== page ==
Epic of Islam
Islam: Empire of Faith, directed by Rob Gardner (PBS)
Proverbially there are three sides to a story--my side, your side and what really happened. In the long and sometimes sordid history of Christian-Muslim relations, the West has historically played to the hilt its side of the story, seldom listened to the other side, and has rarely been objective in its search for what really happened.
Understandable as this may have been, given the at times high stakes of military conquest and defense, it has left a bitter residue of mistrust and suspicion that continues to bedevil relationships today. Many Americans, for example, still accept journalistic twists that equate Islam with terror and Muslims with fanaticism. They appear to accept anything sordid attributed to Islam and Muslims as being, ipso facto, true. Today's voices of militant Muslim extremists, the American media and Christian extremists who preach that the Antichrist will be a Muslim only feed into this lingering strain of confrontation and demonization.
Effectively countering such misapprehensions is Rob Gardner's extraordinary three-hour production Islam: Empire of Faith, airing on PBS. It depicts scenes from the first thousand years of Islamic history. Beginning with historical reenactments of Muhammad's life and mission in Mecca and Medina, it follows Muslim armies in their marches of conquest and expansion, accents the glory and fame of vast empires built by Muslims, and concludes with the life and death of the Ottoman Empire's most celebrated and feared ruler, Suliman the Magnificent.
All in all the authentic historical re-creations, at times of epic proportions and narrated by such renowned scholars as Jonathan Bloom, Sheila Blair, Norma Jean Calderwood and John Renard, to name but a few, leave the viewer awed and amazed and make patently clear that the civilization Muslims lament losing was indeed glorious, multifaceted and richly textured. In scenes eloquently and artistically re-created one will find something of interest in nearly every discipline--law, science, medicine, education, art and architecture, politics, the military--and be amazed at the remarkable contributions Muslims have made to each.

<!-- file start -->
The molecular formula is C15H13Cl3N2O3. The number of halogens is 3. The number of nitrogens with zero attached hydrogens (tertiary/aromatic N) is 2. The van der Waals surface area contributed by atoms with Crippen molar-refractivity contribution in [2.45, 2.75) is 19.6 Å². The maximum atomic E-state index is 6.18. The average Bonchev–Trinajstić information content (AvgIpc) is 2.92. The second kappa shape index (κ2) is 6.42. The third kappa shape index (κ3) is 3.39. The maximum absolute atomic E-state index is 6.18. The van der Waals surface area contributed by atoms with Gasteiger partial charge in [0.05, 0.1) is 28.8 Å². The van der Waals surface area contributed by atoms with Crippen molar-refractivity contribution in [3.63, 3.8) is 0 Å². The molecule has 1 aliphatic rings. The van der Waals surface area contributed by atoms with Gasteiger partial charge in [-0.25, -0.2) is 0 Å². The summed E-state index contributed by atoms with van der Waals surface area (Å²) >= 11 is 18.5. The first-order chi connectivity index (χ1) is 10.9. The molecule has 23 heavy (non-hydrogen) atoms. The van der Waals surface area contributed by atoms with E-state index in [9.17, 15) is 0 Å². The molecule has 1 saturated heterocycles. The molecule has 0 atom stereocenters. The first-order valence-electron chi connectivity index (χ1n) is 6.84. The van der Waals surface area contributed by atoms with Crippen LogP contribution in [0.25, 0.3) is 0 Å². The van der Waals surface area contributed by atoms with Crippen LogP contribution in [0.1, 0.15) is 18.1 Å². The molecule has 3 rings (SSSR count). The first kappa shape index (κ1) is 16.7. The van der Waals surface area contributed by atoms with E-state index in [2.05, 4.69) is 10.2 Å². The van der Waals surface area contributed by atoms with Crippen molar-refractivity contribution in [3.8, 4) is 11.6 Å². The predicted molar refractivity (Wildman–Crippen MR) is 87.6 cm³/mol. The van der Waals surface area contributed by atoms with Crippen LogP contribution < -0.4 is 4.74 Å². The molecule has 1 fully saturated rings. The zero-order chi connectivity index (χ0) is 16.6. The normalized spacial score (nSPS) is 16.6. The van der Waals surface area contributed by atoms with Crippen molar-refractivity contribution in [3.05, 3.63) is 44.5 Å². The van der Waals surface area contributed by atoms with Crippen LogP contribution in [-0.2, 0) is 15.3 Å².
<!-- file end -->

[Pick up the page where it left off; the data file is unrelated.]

For example, the viewer comes to know that the Islamic empire probably started the first hospitals as we know them today. These hospitals separated patients according to their reason for admission, since it had been determined that infectious diseases were less likely to be transmitted this way. Viewers are also reminded of facts learned in elementary schools about "Arabic numerals"--that they were developed hundreds of years ago through the scholarship of Muslims, at the "House of Wisdom" in Baghdad. One also is reminded that Muslims in Spain developed a brilliant and tolerant society in which Jews and Christians played important roles.
More important, Christians will become aware that Muslims intend to worship no other god than the God of Abraham, Isaac and Jacob, though they include Ishmael in this list; that Jesus is revered and honored as a great prophet; that Muhammad initially sought an alliance with Jews and Christians in his struggle against immorality and false worship; and that the call to prayer five times each day is a ringing affirmation that "there is no god but God" who is the Merciful Lord of Mercy.
The film does not tell the whole story. There is much that is left out or toned down. For example, when comparing the production of manuscripts in Baghdad to those of the West, it refers to a monastery in France which, we are told, was fortunate to have ten manuscripts, whereas Baghdad had thousands. Left out of the story are Rome and Constantinople. And the narrator uses the word "recruitment" to describe how the Ottomans captured Christian children and made them into Janissaries. The film is superb in accenting all that is savory. Perhaps its producers believe that reporting what is unsavory has already had its day.
Regardless, Gardner's production is a giant step in the right direction, one that can move both sides to be far more objective in discussing what really happened and in candidly telling the rest of the story.